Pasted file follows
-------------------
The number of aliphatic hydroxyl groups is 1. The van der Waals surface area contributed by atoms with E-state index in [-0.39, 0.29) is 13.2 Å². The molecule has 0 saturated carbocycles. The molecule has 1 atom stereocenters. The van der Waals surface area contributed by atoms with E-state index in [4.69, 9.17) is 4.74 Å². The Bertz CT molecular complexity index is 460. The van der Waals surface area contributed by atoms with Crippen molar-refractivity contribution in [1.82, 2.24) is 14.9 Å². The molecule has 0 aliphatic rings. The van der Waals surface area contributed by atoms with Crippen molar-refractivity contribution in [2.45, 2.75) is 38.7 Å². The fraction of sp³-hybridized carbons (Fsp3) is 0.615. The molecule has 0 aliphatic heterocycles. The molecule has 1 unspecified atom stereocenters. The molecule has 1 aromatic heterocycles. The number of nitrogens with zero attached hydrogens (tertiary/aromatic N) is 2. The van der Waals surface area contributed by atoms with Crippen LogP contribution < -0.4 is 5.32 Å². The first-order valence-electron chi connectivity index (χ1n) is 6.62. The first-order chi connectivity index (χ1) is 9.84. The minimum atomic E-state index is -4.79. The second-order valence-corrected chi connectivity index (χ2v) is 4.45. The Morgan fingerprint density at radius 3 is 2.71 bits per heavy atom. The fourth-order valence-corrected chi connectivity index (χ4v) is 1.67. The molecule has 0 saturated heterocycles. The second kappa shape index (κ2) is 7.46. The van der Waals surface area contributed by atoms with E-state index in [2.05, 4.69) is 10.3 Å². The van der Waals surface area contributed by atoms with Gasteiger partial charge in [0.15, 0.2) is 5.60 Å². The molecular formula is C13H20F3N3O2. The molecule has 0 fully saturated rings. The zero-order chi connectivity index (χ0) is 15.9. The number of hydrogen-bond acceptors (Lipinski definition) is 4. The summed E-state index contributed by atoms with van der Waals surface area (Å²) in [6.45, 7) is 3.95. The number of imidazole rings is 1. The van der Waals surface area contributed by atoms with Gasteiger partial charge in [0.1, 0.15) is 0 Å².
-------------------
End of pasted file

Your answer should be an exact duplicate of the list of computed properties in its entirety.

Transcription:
The number of aliphatic hydroxyl groups is 1. The van der Waals surface area contributed by atoms with E-state index in [-0.39, 0.29) is 13.2 Å². The molecule has 0 saturated carbocycles. The molecule has 1 atom stereocenters. The van der Waals surface area contributed by atoms with E-state index in [4.69, 9.17) is 4.74 Å². The Bertz CT molecular complexity index is 460. The van der Waals surface area contributed by atoms with Crippen molar-refractivity contribution in [1.82, 2.24) is 14.9 Å². The molecule has 0 aliphatic rings. The van der Waals surface area contributed by atoms with Crippen molar-refractivity contribution in [2.45, 2.75) is 38.7 Å². The fraction of sp³-hybridized carbons (Fsp3) is 0.615. The molecule has 0 aliphatic heterocycles. The molecule has 1 unspecified atom stereocenters. The molecule has 1 aromatic heterocycles. The number of nitrogens with zero attached hydrogens (tertiary/aromatic N) is 2. The van der Waals surface area contributed by atoms with Crippen LogP contribution < -0.4 is 5.32 Å². The first-order valence-electron chi connectivity index (χ1n) is 6.62. The first-order chi connectivity index (χ1) is 9.84. The minimum atomic E-state index is -4.79. The second-order valence-corrected chi connectivity index (χ2v) is 4.45. The Morgan fingerprint density at radius 3 is 2.71 bits per heavy atom. The fourth-order valence-corrected chi connectivity index (χ4v) is 1.67. The molecule has 0 saturated heterocycles. The second kappa shape index (κ2) is 7.46. The van der Waals surface area contributed by atoms with E-state index in [2.05, 4.69) is 10.3 Å². The van der Waals surface area contributed by atoms with Gasteiger partial charge in [0.15, 0.2) is 5.60 Å². The molecular formula is C13H20F3N3O2. The molecule has 0 fully saturated rings. The zero-order chi connectivity index (χ0) is 15.9. The number of hydrogen-bond acceptors (Lipinski definition) is 4. The summed E-state index contributed by atoms with van der Waals surface area (Å²) in [6.45, 7) is 3.95. The number of imidazole rings is 1. The van der Waals surface area contributed by atoms with Gasteiger partial charge in [0.1, 0.15) is 0 Å².